Calorie-count rule a good start
The FDA wants to require businesses that sell ready-to-eat food at 20 or more outlets to conspicuously post calorie counts near food items, and provide extended nutritional data such as fat, cholesterol and sodium counts—all starting in 2012.
Sadly, businesses whose primary revenue comes from services other than selling food—movie theaters, amusement parks, airplanes, bowling alleys and hotels for example—are exempted, ignoring too many places where people eat frequently. And alcohol is unfortunately excluded from the rules. But, still, the FDA is off to a darn good start.
Understand that posting calorie counts is important but not for immediate weight loss or to nudge people into eating healthier—as a society, we’re not there yet. People cannot make quick mental calculations about what a 920-calorie Big Mac and medium fries mean to their overall daily food intake if they don’t know what their personal caloric needs are.
For example, to a 6-foot-5 25-year-old man who exercises three times a week, that meal is nutritionally unbalanced but acceptable every once in a while. For a 5-foot-5 woman who doesn’t exercise as much—only 43 percent of women age 25 and older met the federal aerobic physical activity guidelines in 2009—that’s about half the calories needed for an entire day and, with rare exceptions, a poor choice.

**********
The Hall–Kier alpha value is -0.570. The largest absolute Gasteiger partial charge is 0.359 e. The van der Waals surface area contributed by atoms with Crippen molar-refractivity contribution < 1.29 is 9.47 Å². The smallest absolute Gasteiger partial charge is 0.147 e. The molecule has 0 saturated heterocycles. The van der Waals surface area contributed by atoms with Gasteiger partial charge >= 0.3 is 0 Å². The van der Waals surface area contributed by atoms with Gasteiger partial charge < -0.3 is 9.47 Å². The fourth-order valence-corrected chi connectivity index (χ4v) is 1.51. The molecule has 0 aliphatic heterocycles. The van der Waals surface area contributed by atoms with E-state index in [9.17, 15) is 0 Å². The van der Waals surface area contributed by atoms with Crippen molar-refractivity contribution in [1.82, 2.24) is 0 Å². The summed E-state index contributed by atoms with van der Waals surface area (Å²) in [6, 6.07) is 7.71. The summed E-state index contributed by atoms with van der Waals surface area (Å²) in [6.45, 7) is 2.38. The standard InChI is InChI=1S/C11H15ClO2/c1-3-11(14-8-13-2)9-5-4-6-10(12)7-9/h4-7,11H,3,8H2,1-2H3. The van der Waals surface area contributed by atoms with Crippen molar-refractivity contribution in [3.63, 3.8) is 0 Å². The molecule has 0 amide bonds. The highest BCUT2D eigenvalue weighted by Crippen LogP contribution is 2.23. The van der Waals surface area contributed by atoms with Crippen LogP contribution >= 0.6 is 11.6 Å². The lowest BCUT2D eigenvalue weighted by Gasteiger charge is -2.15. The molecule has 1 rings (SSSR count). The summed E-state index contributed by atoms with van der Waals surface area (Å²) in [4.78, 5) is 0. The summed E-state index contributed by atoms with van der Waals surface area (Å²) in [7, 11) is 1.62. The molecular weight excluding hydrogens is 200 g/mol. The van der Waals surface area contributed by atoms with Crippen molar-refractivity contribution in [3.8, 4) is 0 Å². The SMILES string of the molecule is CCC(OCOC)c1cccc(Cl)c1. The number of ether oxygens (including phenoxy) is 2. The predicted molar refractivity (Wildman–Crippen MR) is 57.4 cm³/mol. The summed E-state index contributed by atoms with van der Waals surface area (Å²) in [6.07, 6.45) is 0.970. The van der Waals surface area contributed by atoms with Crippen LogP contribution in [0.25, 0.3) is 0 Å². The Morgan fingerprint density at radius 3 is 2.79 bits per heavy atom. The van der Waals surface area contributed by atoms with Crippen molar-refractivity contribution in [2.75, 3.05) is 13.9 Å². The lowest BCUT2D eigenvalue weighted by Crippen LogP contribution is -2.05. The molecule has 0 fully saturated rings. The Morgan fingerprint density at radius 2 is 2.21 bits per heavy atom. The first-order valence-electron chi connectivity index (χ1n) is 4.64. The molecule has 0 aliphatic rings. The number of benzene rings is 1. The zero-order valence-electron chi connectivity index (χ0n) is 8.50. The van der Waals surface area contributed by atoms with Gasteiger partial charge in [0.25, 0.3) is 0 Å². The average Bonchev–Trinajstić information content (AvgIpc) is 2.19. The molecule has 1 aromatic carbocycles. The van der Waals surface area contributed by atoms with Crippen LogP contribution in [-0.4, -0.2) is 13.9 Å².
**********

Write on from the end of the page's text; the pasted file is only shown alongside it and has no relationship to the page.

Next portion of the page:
But the chances of the average person knowing this are slim. A 2010 USA Today survey found that 63 percent of respondents didn’t know how many calories they should consume in a day to maintain their current weight and another 25 percent couldn’t even guess. Only 12 percent knew how many calories they need to live healthfully.
That’s why widespread posting of calorie counts now will be so important to a growing percentage of the population. Knowing how much energy is in everything you eat sets the stage for the unavoidable day a doctor finally declares the need to start watching your weight—specifically, your daily calorie intake.
Who can attest to this? Any of the 18.5 million adults and the 215,000 children who have been diagnosed with diabetes, America’s fastest-growing disease. They count calories and other nutritional information at every meal because they have no other choice.
And though early studies have found no correlation between calories posted on menus and a curb on consumption or on obesity rates—yet—we’re just now at the point when awareness of food’s caloric content is becoming widespread and has the potential to make a difference.
The ability to make healthy eating choices will come after years of being exposed to in-your-face food information. And that’s why it’s OK that the FDA only got it partially right. If the proposal becomes law, as expected, this will be a great first step in teaching a country how to avoid eating itself to death.
Esther Cepeda is a columnist for the Washington Post Writers Group; email firstname.lastname@example.org.